Entrepreneurs naturally take different paths. Some nurture an idea for years before they start a small business. Others spot an opportunity and seize it instantly.

And some stumble into a profession, over time become obsessed with the idea that technology should be easier to use... and help build a staffing technology company that was ranked #151 on the 2017 Inc. 5000 list (and #9 in software.)

Brandon Metcalf is the co-founder and President of Talent Rover, a global software company that provides a mobile-first, cloud-based software platform for staffing and recruiting -- think everything from initial sales to client invoicing.

But as you'll see, how Brandon -- and Talent Rover -- got there was anything but a foregone conclusion.

You're what I like to call an accidental entrepreneur.

If six years ago you had told me I would be running a startup, I would have laughed at you.

I worked in banking for a few years and then joined Kelly Services, the multi-billion dollar staffing solutions company. I was a sales manager in Colorado, and the job just clicked for me: Within 9 months I was the top producer in the country for our division. So they sent me to Sacramento to see if I could turn that territory around, then sent me to San Francisco... and then I got a random phone call from Kent Gray.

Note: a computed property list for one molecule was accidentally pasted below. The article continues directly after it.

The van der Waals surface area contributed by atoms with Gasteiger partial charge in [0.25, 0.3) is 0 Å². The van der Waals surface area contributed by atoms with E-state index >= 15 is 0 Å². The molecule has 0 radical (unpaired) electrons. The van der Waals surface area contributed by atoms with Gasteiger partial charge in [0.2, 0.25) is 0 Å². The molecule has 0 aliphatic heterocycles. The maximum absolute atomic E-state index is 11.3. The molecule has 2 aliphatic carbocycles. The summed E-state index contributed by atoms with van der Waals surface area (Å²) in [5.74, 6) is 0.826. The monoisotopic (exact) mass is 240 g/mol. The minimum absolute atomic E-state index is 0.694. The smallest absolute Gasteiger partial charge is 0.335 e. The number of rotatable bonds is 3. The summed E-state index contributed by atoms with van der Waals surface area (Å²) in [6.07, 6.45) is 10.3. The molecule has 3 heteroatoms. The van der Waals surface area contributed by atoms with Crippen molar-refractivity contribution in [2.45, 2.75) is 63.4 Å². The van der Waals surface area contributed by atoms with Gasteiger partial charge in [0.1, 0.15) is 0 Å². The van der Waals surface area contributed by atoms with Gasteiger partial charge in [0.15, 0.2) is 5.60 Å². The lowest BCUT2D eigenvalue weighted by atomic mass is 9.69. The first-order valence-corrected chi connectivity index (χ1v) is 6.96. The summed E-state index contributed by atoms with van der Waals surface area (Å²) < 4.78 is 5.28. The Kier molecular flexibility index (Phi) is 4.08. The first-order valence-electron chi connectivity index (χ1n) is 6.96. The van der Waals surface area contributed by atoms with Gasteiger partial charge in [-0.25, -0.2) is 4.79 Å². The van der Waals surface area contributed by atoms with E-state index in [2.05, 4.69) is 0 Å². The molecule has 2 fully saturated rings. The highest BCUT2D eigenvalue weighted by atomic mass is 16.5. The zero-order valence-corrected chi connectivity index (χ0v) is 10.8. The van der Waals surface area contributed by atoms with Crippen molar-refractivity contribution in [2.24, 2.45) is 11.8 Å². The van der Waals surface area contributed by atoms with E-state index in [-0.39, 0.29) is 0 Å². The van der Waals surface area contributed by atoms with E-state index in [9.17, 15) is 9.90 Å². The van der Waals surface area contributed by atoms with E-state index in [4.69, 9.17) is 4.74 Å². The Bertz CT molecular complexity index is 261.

I didn't know who Kent was, but he was adamant that we needed to go to lunch.

When the co-founder of a recruiting firm asks you to lunch... you take the lunch.

Absolutely. Kent recruited me to CVPartners. With Kelly I was in management roles. At CVPartners I was headhunting and worked on high-level openings: CFO, VP... executive search. It was a lot of fun, but I got a random phone call from Google right when I was thinking I might like more of a challenge. Somehow they magically know when you're ripe for a call. (Laughs.)

Just like with Kent, when Google says, "Let's talk," you talk.

They made me a crazy offer. The money was good, it was Google... but I liked working with Kent. So I told him about the Google offer and he said, "Give me a couple hours."

He comes back and says, "You're the most technical guy I've ever met. You don't have IT experience but I have faith in your ability... why don't you take over IT, because I trust you."